An exciting day out at a theme park turned into a nightmare for one family when their five year old daughter suffered severe injuries to her foot and leg. Five year old Lucy Hibbert had been on the Ladybird Ride at Lightwater Valley Theme Park in North...
An exciting day out at a theme park turned into a nightmare for one family when their five year old daughter suffered severe injuries to her foot and leg.
Five year old Lucy Hibbert had been on the Ladybird Ride at Lightwater Valley Theme Park in North Yorkshire when her leg came out of the carriage and became trapped between the carriage and platform edge. As the carriage extended along the platform, her foot remained stuck causing severe ligament, cartilage and nerve damage. She has had to endure reconstructive surgeries as a result of her injuries.
Lucy’s father, Paul Hibbert, said: “Lucy has undergone extensive physiotherapy to help strengthen and heal her foot after the second round of reconstructive surgeries.
Her foot is still lumpy and scarred and is a size and a half smaller than her other foot so we need to pack her shoes with tissues so they don’t slip off.”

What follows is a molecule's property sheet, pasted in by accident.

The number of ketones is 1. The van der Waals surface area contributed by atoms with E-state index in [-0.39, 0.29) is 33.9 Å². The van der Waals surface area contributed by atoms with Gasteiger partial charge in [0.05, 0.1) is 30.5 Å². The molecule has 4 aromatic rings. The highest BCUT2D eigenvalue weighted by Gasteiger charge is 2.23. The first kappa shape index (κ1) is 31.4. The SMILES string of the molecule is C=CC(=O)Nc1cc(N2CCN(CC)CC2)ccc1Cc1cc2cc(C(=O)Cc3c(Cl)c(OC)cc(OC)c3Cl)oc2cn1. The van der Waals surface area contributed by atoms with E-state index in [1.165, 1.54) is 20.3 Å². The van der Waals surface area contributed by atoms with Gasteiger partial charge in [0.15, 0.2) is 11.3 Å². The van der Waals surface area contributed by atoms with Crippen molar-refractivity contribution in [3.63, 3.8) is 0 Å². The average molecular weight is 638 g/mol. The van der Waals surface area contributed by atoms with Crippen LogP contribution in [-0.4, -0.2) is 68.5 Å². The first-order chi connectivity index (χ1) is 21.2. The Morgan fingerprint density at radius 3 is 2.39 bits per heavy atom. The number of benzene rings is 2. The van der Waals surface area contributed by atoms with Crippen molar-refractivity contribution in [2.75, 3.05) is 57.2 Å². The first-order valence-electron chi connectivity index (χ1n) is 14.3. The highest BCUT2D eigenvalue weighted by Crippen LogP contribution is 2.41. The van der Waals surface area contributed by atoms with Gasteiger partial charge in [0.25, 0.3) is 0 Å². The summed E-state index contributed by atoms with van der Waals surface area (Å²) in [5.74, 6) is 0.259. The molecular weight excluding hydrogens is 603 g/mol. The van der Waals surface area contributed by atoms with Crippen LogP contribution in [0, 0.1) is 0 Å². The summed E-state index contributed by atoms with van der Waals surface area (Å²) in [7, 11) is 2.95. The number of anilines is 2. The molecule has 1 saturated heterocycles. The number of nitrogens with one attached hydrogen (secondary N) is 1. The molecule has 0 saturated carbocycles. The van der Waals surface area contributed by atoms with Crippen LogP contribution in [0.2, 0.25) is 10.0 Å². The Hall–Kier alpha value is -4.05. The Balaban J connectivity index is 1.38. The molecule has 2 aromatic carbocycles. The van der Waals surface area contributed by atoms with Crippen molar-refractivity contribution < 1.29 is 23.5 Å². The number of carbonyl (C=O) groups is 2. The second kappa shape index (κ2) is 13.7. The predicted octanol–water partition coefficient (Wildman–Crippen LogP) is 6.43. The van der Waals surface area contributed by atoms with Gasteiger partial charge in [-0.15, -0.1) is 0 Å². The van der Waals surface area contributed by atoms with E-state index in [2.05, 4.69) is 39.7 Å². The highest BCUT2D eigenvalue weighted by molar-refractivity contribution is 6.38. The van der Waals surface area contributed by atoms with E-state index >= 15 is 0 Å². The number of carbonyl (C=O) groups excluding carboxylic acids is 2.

An investigation carried out by the Health and Safety Executive (HSE) found that a contractor hired to carry out an assessment had failed to identify the risk of entrapment between the carriage and the platform.
Lightwater Valley Attractions Ltd of Merseyside, Liverpool, pleaded guilty to breaching the Health and Safety at Work Act 1974, was fined £40,000 and ordered to pay costs of £17,000. Contractor David Geary also pleaded guilty, was fined £7,500 and ordered to pay costs of £2,500.
Speaking after the hearing, HSE inspector Kate Dixon said: “The company failed to ensure that members of the public were not exposed to such risks. The possibility of limbs being trapped in this way on the Ladybird ride was foreseeable and should have been dealt with properly by both parties.
“Following the start of the HSE investigation, an Improvement Notice was served on Lightwater Valley Attractions Ltd and it made a number of changes to the ride to reduce the risk of entrapment.”
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Source: HSE Executive